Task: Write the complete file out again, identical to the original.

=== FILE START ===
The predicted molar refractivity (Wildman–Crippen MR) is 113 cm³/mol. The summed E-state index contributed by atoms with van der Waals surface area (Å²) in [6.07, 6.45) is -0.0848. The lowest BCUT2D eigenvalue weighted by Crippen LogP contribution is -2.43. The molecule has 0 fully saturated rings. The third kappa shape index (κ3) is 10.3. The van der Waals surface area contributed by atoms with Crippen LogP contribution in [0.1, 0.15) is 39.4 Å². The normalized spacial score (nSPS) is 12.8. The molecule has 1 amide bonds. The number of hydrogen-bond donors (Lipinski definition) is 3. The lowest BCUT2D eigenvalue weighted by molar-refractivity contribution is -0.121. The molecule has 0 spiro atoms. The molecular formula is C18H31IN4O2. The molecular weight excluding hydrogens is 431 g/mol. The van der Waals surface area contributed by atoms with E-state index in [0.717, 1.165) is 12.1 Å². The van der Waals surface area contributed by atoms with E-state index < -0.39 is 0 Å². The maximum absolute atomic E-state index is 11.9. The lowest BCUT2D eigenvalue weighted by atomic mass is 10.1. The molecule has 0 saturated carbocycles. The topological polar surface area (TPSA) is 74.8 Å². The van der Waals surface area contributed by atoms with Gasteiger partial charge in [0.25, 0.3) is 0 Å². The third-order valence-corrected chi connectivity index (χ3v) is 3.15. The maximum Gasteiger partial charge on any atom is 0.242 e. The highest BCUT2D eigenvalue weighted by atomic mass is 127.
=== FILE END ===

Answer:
The predicted molar refractivity (Wildman–Crippen MR) is 113 cm³/mol. The summed E-state index contributed by atoms with van der Waals surface area (Å²) in [6.07, 6.45) is -0.0848. The lowest BCUT2D eigenvalue weighted by Crippen LogP contribution is -2.43. The molecule has 0 fully saturated rings. The third kappa shape index (κ3) is 10.3. The van der Waals surface area contributed by atoms with Crippen LogP contribution in [0.1, 0.15) is 39.4 Å². The normalized spacial score (nSPS) is 12.8. The molecule has 1 amide bonds. The number of hydrogen-bond donors (Lipinski definition) is 3. The lowest BCUT2D eigenvalue weighted by molar-refractivity contribution is -0.121. The molecule has 0 spiro atoms. The molecular formula is C18H31IN4O2. The molecular weight excluding hydrogens is 431 g/mol. The van der Waals surface area contributed by atoms with E-state index in [0.717, 1.165) is 12.1 Å². The van der Waals surface area contributed by atoms with E-state index < -0.39 is 0 Å². The maximum absolute atomic E-state index is 11.9. The lowest BCUT2D eigenvalue weighted by atomic mass is 10.1. The molecule has 0 saturated carbocycles. The topological polar surface area (TPSA) is 74.8 Å². The van der Waals surface area contributed by atoms with Gasteiger partial charge in [0.25, 0.3) is 0 Å². The third-order valence-corrected chi connectivity index (χ3v) is 3.15. The maximum Gasteiger partial charge on any atom is 0.242 e. The highest BCUT2D eigenvalue weighted by atomic mass is 127.